or How to Avoid Chilli Related Gastrointestinal Injuries:
7-11s here are great. I'm not sure if I've mentioned it before as I'm nowhere near a net connection, but they are. They have beer - Singh, the most popular Thai beer is rather good - coke, several different types of Red Bull, Bacardi Breezers, Pocky, bottled water, and all of the other usual 7-11 gear such as dodgy hot dogs (no, I haven't even considered it).
They also have something very important for the westerner eating out in Thailand: 500mL bottles of Yakult-clone.
Until we discovered this stuff (for a miserly 20.5 baht or 80 Australian cents) Rach and I both experienced our food-processing organs in some very new and exciting ways. We haven't had any food that was dodgy - it's all been fantastic tasting, fresh and relatively clean - but there has been a lot of chilli. Couple this with ingredient and (probably) local organism combinations that are a bit unfamiliar to our digestive tracts and you encounter a new and exciting way to experience food: external food path monitoring.
From the moment that chicken with chilli and basil leaves hits your stomach you know exactly where in your tubes it's located. It doesn't even taste insanely spicy - I've eaten much hotter meals in Aus - but somehow this food burns the inside like nothing I've ever encountered. After the stomach churning you can feel when it first opens out into the small intestine, follow its journey through the twists and turns and onwards to the colon! Oh, the colon! When Thai chilli hits your colon you know about it straight away. The process also takes a remarkably short amount of time. This isn't one of those time-lapse glacier journeys where you need to take out a lot of frames to see any actual motion. Your food is noticably on the move and you begin to dread the chilli-colon interface.
Well dread no more round-eyed traveller, cause you know where the 7-11 is (you go out the front of your hotel, turn left, or right, and walk for a while.. there's the 7-11) and you know that they've got a whole range of yakult-inspired, fermented, possibly happy-little-organism-filled dairy products. Now we all know that milk helps to neutralise the burningness of our chilli kettle chips (which I haven't encountered yet, fuckit), so we're aware that some kind of dairy chaser can help stop the burning in the stomach and the mouth, but this is a whole new type of burning. It's fast. If you have your dinner and then start looking for your dairy the bull of burningness has bolted, nicked your yellow pages and is half way to Aanderson & Co. China Importers. You might be able to catch it in time with the bucket of cold water but I don't like your chances. So you've got to change your technique. You've got to drop the stupid metaphor and drink that yakult-stuff before you even order your dinner. This gives your stomach a buffer-zone of whatever it is in dairy products that neutralises the caesin (I think that's how it's spelt) and prevents the flow of molten lava slash food into your tender tubes. You can eat your meal safe in the knowledge that you're not going to be focussing on its progress along said tubes for the next couple of hours. If it's particularly spicy you can follow it up with a yakultstuff chaser once you're out of range of the chortling chef, who's probably adding another kill-mark to the nosecone of his wok.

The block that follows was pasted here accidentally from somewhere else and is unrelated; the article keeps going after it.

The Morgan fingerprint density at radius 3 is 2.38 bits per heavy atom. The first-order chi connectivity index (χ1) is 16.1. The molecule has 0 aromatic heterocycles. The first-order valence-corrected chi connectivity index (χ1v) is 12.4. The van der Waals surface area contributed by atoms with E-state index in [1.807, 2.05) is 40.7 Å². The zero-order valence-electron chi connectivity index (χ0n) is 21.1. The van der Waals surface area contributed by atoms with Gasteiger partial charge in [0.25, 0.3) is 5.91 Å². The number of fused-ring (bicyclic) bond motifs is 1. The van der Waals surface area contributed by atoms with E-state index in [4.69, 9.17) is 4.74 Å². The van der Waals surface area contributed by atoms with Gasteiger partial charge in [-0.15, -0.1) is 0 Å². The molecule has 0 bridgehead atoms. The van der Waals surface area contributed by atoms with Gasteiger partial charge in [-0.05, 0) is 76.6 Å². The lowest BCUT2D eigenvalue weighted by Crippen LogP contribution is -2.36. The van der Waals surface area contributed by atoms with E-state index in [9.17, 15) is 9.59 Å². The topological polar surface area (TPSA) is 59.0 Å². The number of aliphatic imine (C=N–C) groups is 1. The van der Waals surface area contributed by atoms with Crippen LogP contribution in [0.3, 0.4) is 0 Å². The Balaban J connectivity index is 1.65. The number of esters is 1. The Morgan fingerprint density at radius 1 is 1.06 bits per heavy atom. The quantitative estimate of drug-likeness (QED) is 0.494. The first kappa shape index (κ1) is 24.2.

Well that's the technique I used this afternoon for my lunch at the Joy Luck Club Cafe (no idea whether this was named pre- or post-book/movie). The cafe was tiny, strange, friendly, and the food was spectacularrrrrrrrrrrrly good. Rach had some kind of fried mushroom with rice noodles dish and I had a salad consisting of pork, shredded carrot, cabbage, lime juice and chilli. LOTS of chilli.
Enough chilli that the chef hung around in the background after serving me to make sure that it was ok and I wasn't going to need medical attention. After I took my first mouthful I glanced up to see him hovering with an expectant look on his face. I smiled at him and he said "Good? Spicy?". It was Good, Spicy, enough that I wasn't quite up to speaking straight away so I had to satisfy him with a thumbs up and another, slightly glazed smile.